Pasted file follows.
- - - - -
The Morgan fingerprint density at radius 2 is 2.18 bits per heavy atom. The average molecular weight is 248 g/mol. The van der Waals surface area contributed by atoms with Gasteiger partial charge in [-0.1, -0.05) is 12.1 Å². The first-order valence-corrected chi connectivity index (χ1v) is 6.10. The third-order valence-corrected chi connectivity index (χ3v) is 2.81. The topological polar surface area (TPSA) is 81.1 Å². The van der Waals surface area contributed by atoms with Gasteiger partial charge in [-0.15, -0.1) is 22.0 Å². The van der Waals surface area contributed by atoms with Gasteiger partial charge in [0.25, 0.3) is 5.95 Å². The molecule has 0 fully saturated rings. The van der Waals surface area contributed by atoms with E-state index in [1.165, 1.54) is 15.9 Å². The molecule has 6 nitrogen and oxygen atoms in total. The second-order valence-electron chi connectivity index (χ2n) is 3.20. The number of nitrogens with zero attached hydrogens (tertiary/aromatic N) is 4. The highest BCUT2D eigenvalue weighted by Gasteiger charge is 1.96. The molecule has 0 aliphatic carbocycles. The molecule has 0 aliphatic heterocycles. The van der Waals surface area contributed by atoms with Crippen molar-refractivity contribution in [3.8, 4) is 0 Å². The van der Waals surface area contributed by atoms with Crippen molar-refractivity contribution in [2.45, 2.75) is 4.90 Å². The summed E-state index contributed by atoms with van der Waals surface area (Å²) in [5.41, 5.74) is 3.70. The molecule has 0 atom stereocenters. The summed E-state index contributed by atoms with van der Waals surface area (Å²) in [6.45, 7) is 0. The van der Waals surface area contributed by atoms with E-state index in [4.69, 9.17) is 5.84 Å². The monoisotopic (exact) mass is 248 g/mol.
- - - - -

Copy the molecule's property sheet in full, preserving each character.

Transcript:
The Morgan fingerprint density at radius 2 is 2.18 bits per heavy atom. The average molecular weight is 248 g/mol. The van der Waals surface area contributed by atoms with Gasteiger partial charge in [-0.1, -0.05) is 12.1 Å². The first-order valence-corrected chi connectivity index (χ1v) is 6.10. The third-order valence-corrected chi connectivity index (χ3v) is 2.81. The topological polar surface area (TPSA) is 81.1 Å². The van der Waals surface area contributed by atoms with Gasteiger partial charge in [-0.15, -0.1) is 22.0 Å². The van der Waals surface area contributed by atoms with Gasteiger partial charge in [0.25, 0.3) is 5.95 Å². The molecule has 0 fully saturated rings. The van der Waals surface area contributed by atoms with E-state index in [1.165, 1.54) is 15.9 Å². The molecule has 6 nitrogen and oxygen atoms in total. The second-order valence-electron chi connectivity index (χ2n) is 3.20. The number of nitrogens with zero attached hydrogens (tertiary/aromatic N) is 4. The highest BCUT2D eigenvalue weighted by Gasteiger charge is 1.96. The molecule has 0 aliphatic carbocycles. The molecule has 0 aliphatic heterocycles. The van der Waals surface area contributed by atoms with Crippen molar-refractivity contribution in [3.8, 4) is 0 Å². The van der Waals surface area contributed by atoms with Crippen molar-refractivity contribution in [2.45, 2.75) is 4.90 Å². The summed E-state index contributed by atoms with van der Waals surface area (Å²) in [5.41, 5.74) is 3.70. The molecule has 0 atom stereocenters. The summed E-state index contributed by atoms with van der Waals surface area (Å²) in [6.45, 7) is 0. The van der Waals surface area contributed by atoms with E-state index in [4.69, 9.17) is 5.84 Å². The monoisotopic (exact) mass is 248 g/mol.